9. 9.

    et al. Graded doping for enhanced colloidal quantum dot photovoltaics. Adv. Mater. 25, 1719–1723 (2013).

  10. 10.

    & A low-cost, high-efficiency solar-cell based on dye-sensitized colloidal TiO2 films. Nature 353, 737–740 (1991).

  11. 11.

    , , & Beyond photovoltaics: semiconductor nanoarchitectures for liquid-junction solar cells. Chem. Rev. 110, 6664–6688 (2010).

  12. 12.

    et al. Porphyrin-sensitized solar cells with cobalt (II/III)-based redox electrolyte exceed 12 percent efficiency. Science 334, 629–634 (2011).

  13. 13.

    , & The renaissance of dye-sensitized solar cells. Nat. Photon. 6, 162–169 (2012).

  14. 14.

    , & Sensitization of highly porous, polycrystalline TiO2 electrodes by quantum sized CdS. Chem. Phys. Lett. 174, 241–246 (1990).

  15. 15.

    & Photoelectrochemical behavior of thin CdSe and coupled TiO2 CdSe semiconductor-films. J. Phys. Chem. 97, 10769–10773 (1993).

  16. 16.

    , & Quantum-sized PbS, CdS, Ag2S, Sb2S3, and Bi2S3 particles as sensitizers for various nanoporous wide-bandgap semiconductors. J. Phys. Chem. 98, 3183–3188 (1994).

  17. 17.

    , , & Photosensitization of nanoporous TiO2 electrodes with InP quantum dots. Langmuir 14, 3153–3156 (1998).

  18. 18.

    , , , & Quantum dot sensitization of organic-inorganic hybrid solar cells. J. Phys. Chem. B 106, 7578–7580 (2002).

  19. 19.

    , , & Quantum dot solar cells. Harvesting light energy with CdSe nanocrystals molecularly linked to mesoscopic TiO2 films. J. Am. Chem. Soc. 128, 2385–2393 (2006).

  20. 20.

    & Tandem-layered quantum dot solar cells: tuning the photovoltaic response with luminescent ternary cadmium chalcogenides. J. Am. Chem. Soc. 135, 877–885 (2013).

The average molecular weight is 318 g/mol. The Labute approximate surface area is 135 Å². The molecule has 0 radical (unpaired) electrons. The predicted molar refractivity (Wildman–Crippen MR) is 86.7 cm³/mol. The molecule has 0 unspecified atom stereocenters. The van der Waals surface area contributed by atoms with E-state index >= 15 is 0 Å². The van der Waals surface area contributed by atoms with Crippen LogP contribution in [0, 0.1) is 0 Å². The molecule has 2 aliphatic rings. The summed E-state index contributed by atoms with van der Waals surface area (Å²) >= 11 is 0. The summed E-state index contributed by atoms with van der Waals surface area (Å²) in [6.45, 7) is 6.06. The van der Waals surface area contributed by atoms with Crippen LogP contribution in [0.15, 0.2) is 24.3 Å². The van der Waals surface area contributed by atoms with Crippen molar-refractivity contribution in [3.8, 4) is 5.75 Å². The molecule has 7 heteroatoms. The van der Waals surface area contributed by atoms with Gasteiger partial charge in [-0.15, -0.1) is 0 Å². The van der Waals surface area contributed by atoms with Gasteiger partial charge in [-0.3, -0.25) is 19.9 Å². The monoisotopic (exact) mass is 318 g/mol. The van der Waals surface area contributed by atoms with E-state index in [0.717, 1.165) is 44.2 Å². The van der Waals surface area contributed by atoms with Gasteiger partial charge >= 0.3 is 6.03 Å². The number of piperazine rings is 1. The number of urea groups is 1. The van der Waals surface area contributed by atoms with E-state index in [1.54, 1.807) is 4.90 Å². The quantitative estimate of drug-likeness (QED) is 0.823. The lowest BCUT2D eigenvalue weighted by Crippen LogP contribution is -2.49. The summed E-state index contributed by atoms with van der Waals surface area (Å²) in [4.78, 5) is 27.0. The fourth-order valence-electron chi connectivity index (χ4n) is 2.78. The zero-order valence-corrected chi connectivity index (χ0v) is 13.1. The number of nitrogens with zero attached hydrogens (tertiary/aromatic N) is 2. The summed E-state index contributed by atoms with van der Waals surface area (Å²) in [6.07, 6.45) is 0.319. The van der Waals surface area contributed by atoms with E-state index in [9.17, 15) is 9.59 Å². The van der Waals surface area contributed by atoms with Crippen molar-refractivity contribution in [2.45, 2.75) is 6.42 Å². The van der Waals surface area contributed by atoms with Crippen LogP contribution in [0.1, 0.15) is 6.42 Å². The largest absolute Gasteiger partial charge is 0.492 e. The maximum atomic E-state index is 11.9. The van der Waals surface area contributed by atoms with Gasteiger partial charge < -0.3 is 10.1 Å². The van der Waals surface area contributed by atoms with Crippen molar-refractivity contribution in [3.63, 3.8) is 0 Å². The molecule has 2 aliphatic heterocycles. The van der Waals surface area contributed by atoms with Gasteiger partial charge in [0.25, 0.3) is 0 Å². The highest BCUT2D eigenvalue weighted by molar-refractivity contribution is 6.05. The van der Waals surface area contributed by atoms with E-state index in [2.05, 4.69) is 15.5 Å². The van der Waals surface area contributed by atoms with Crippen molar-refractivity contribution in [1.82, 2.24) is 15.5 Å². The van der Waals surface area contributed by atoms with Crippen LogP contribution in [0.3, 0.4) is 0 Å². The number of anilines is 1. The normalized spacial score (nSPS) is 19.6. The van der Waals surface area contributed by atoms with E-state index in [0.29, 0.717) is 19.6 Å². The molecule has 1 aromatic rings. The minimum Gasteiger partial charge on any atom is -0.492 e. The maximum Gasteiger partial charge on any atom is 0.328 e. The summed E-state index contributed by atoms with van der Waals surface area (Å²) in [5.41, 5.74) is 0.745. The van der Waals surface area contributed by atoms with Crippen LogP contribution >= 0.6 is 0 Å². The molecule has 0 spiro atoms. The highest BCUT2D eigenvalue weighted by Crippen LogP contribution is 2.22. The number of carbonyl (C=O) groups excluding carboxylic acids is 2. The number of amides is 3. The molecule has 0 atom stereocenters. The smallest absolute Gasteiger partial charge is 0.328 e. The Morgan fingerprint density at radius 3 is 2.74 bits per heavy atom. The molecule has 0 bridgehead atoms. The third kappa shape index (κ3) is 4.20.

21. 21.

    et al. Highly efficient inverted type-I CdS/CdSe core/shell structure qd-sensitized solar cells. ACS Nano 6, 3982–3991 (2012).

  22. 22.

    , & Effect of sensitization by quantum-sized CdS on photoacoustic and photoelectrochemical current spectra of porous TiO2 electrodes. Rev. Sci. Instrum. 74, 297–299 (2003).

  23. 23.

    et al. Quantum-dot-sensitized solar cell with unprecedentedly high photocurrent. Sci. Rep. 3, 1050 (2013).

  24. 24.

    , , & Engineered CuInSexS2-x quantum dots for sensitized solar cells. J. Phys. Chem. Lett. 4, 355–361 (2013).

  25. 25.

    , & High-performance quantum dot-sensitized solar cells based on sensitization with CuInS2 quantum dots/CdS heterostructure. Energy Environ. Sci. 5, 5315–5324 (2012).

  26. 26.

    , , , & Photoactive p-type PbS as a counter electrode for quantum dot-sensitized solar cells. J. Mater. Chem. A 1, 1155–1162 (2013).

  27. 27.

    , , & CuInS2-sensitized quantum dot solar cell. electrophoretic deposition, excited-state dynamics, and photovoltaic performance. J. Phys. Chem. Lett. 4, 722–729 (2013).